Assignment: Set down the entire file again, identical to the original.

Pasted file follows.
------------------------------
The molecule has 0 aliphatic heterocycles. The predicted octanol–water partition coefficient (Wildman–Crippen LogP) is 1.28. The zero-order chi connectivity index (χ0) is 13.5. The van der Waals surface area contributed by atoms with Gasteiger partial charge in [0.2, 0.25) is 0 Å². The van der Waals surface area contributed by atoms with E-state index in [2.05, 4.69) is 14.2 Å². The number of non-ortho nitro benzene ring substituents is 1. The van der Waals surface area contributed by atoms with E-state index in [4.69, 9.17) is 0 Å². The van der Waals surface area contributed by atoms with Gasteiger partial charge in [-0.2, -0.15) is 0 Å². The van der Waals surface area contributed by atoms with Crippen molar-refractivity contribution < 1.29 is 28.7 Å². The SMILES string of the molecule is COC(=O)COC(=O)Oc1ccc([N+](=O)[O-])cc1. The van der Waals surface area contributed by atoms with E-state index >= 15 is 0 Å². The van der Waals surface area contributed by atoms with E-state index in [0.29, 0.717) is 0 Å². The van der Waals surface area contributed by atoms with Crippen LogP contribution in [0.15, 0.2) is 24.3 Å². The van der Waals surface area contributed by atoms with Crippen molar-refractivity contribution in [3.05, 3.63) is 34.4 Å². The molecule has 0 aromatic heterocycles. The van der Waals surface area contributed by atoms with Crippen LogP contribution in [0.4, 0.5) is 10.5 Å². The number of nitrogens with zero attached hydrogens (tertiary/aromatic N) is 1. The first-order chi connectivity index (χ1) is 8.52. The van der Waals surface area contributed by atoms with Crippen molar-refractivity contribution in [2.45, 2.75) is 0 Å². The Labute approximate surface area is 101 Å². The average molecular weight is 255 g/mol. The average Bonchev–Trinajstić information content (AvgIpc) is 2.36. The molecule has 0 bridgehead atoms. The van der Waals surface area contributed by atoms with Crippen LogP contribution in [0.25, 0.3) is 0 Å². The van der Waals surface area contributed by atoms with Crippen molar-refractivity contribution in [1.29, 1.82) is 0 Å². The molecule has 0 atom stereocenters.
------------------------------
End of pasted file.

The molecule has 0 aliphatic heterocycles. The predicted octanol–water partition coefficient (Wildman–Crippen LogP) is 1.28. The zero-order chi connectivity index (χ0) is 13.5. The van der Waals surface area contributed by atoms with Gasteiger partial charge in [0.2, 0.25) is 0 Å². The van der Waals surface area contributed by atoms with E-state index in [2.05, 4.69) is 14.2 Å². The number of non-ortho nitro benzene ring substituents is 1. The van der Waals surface area contributed by atoms with E-state index in [4.69, 9.17) is 0 Å². The van der Waals surface area contributed by atoms with Gasteiger partial charge in [-0.2, -0.15) is 0 Å². The van der Waals surface area contributed by atoms with Crippen molar-refractivity contribution < 1.29 is 28.7 Å². The SMILES string of the molecule is COC(=O)COC(=O)Oc1ccc([N+](=O)[O-])cc1. The van der Waals surface area contributed by atoms with E-state index >= 15 is 0 Å². The van der Waals surface area contributed by atoms with E-state index in [0.29, 0.717) is 0 Å². The van der Waals surface area contributed by atoms with Crippen LogP contribution in [0.15, 0.2) is 24.3 Å². The van der Waals surface area contributed by atoms with Crippen molar-refractivity contribution in [3.05, 3.63) is 34.4 Å². The molecule has 0 aromatic heterocycles. The van der Waals surface area contributed by atoms with Crippen LogP contribution in [0.4, 0.5) is 10.5 Å². The number of nitrogens with zero attached hydrogens (tertiary/aromatic N) is 1. The first-order chi connectivity index (χ1) is 8.52. The van der Waals surface area contributed by atoms with Crippen molar-refractivity contribution in [2.45, 2.75) is 0 Å². The Labute approximate surface area is 101 Å². The average molecular weight is 255 g/mol. The average Bonchev–Trinajstić information content (AvgIpc) is 2.36. The molecule has 0 bridgehead atoms. The van der Waals surface area contributed by atoms with Crippen LogP contribution in [0.25, 0.3) is 0 Å². The van der Waals surface area contributed by atoms with Crippen molar-refractivity contribution in [1.29, 1.82) is 0 Å². The molecule has 0 atom stereocenters.